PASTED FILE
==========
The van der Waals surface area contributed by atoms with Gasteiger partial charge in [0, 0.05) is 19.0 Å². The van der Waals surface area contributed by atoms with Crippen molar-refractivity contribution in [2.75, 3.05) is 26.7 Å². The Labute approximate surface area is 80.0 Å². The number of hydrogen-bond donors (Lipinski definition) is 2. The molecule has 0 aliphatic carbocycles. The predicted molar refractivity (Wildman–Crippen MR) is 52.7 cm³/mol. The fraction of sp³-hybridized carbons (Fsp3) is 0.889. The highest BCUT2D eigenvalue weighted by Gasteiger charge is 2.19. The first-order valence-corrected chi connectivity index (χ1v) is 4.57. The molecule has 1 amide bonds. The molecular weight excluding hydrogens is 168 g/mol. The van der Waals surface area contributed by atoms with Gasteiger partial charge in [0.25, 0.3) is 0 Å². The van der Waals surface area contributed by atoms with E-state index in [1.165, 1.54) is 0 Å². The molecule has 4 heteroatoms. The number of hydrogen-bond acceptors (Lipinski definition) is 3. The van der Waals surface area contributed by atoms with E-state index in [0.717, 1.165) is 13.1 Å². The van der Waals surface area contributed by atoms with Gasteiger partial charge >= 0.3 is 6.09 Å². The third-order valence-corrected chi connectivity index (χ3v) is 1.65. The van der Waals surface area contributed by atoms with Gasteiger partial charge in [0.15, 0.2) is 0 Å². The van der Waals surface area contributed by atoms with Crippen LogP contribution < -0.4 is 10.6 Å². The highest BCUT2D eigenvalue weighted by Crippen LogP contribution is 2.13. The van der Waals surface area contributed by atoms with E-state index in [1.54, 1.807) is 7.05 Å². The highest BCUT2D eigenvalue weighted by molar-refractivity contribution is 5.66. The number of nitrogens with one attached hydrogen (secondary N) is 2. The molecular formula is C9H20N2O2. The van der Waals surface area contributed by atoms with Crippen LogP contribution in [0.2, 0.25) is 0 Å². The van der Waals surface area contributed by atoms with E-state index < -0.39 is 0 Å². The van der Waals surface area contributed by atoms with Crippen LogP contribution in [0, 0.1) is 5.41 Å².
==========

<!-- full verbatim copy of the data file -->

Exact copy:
The van der Waals surface area contributed by atoms with Gasteiger partial charge in [0, 0.05) is 19.0 Å². The van der Waals surface area contributed by atoms with Crippen molar-refractivity contribution in [2.75, 3.05) is 26.7 Å². The Labute approximate surface area is 80.0 Å². The number of hydrogen-bond donors (Lipinski definition) is 2. The molecule has 0 aliphatic carbocycles. The predicted molar refractivity (Wildman–Crippen MR) is 52.7 cm³/mol. The fraction of sp³-hybridized carbons (Fsp3) is 0.889. The highest BCUT2D eigenvalue weighted by Gasteiger charge is 2.19. The first-order valence-corrected chi connectivity index (χ1v) is 4.57. The molecule has 1 amide bonds. The molecular weight excluding hydrogens is 168 g/mol. The van der Waals surface area contributed by atoms with Gasteiger partial charge in [0.25, 0.3) is 0 Å². The van der Waals surface area contributed by atoms with E-state index in [1.165, 1.54) is 0 Å². The molecule has 4 heteroatoms. The number of hydrogen-bond acceptors (Lipinski definition) is 3. The van der Waals surface area contributed by atoms with E-state index in [0.717, 1.165) is 13.1 Å². The van der Waals surface area contributed by atoms with Gasteiger partial charge >= 0.3 is 6.09 Å². The third-order valence-corrected chi connectivity index (χ3v) is 1.65. The van der Waals surface area contributed by atoms with Gasteiger partial charge in [0.15, 0.2) is 0 Å². The van der Waals surface area contributed by atoms with Crippen LogP contribution < -0.4 is 10.6 Å². The highest BCUT2D eigenvalue weighted by Crippen LogP contribution is 2.13. The van der Waals surface area contributed by atoms with E-state index in [1.54, 1.807) is 7.05 Å². The highest BCUT2D eigenvalue weighted by molar-refractivity contribution is 5.66. The number of nitrogens with one attached hydrogen (secondary N) is 2. The molecular formula is C9H20N2O2. The van der Waals surface area contributed by atoms with Crippen LogP contribution in [0.2, 0.25) is 0 Å². The van der Waals surface area contributed by atoms with E-state index < -0.39 is 0 Å². The van der Waals surface area contributed by atoms with Crippen LogP contribution in [0, 0.1) is 5.41 Å².